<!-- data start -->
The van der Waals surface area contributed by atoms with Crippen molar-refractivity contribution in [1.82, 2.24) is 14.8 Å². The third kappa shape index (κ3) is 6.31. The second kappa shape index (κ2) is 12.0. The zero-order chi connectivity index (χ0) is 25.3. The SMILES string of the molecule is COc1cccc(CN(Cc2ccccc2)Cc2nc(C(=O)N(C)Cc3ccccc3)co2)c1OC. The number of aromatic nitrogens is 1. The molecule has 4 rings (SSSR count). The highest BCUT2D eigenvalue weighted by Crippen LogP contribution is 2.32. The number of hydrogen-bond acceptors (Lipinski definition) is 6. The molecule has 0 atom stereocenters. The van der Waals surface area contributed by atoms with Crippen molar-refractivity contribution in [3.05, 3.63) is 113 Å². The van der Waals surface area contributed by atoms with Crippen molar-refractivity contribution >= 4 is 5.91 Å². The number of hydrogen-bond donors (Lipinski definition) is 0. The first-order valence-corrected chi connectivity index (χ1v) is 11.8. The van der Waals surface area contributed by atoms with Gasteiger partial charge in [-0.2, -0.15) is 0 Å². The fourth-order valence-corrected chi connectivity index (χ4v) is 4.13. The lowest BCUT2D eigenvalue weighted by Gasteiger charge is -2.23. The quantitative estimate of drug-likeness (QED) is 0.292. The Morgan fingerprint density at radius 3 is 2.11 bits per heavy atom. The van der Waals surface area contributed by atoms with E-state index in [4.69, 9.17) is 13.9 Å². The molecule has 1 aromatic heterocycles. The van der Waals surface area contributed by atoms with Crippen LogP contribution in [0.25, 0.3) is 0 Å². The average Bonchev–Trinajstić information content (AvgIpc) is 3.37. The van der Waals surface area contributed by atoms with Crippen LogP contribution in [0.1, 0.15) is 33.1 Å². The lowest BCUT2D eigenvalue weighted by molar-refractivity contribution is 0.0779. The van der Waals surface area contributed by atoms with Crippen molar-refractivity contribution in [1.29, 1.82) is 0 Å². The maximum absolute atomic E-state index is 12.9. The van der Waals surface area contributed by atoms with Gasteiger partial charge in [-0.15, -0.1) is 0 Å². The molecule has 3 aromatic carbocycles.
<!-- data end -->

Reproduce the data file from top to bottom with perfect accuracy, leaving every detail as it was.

The van der Waals surface area contributed by atoms with Crippen molar-refractivity contribution in [1.82, 2.24) is 14.8 Å². The third kappa shape index (κ3) is 6.31. The second kappa shape index (κ2) is 12.0. The zero-order chi connectivity index (χ0) is 25.3. The SMILES string of the molecule is COc1cccc(CN(Cc2ccccc2)Cc2nc(C(=O)N(C)Cc3ccccc3)co2)c1OC. The number of aromatic nitrogens is 1. The molecule has 4 rings (SSSR count). The highest BCUT2D eigenvalue weighted by Crippen LogP contribution is 2.32. The number of hydrogen-bond acceptors (Lipinski definition) is 6. The molecule has 0 atom stereocenters. The van der Waals surface area contributed by atoms with Crippen molar-refractivity contribution in [3.05, 3.63) is 113 Å². The van der Waals surface area contributed by atoms with Crippen molar-refractivity contribution >= 4 is 5.91 Å². The number of hydrogen-bond donors (Lipinski definition) is 0. The first-order valence-corrected chi connectivity index (χ1v) is 11.8. The van der Waals surface area contributed by atoms with Gasteiger partial charge in [-0.2, -0.15) is 0 Å². The fourth-order valence-corrected chi connectivity index (χ4v) is 4.13. The lowest BCUT2D eigenvalue weighted by Gasteiger charge is -2.23. The quantitative estimate of drug-likeness (QED) is 0.292. The Morgan fingerprint density at radius 3 is 2.11 bits per heavy atom. The van der Waals surface area contributed by atoms with E-state index in [4.69, 9.17) is 13.9 Å². The molecule has 1 aromatic heterocycles. The van der Waals surface area contributed by atoms with Crippen LogP contribution in [0.25, 0.3) is 0 Å². The average Bonchev–Trinajstić information content (AvgIpc) is 3.37. The van der Waals surface area contributed by atoms with Crippen LogP contribution in [0.1, 0.15) is 33.1 Å². The lowest BCUT2D eigenvalue weighted by molar-refractivity contribution is 0.0779. The van der Waals surface area contributed by atoms with Crippen molar-refractivity contribution in [1.29, 1.82) is 0 Å². The maximum absolute atomic E-state index is 12.9. The van der Waals surface area contributed by atoms with Gasteiger partial charge in [-0.15, -0.1) is 0 Å². The molecule has 3 aromatic carbocycles.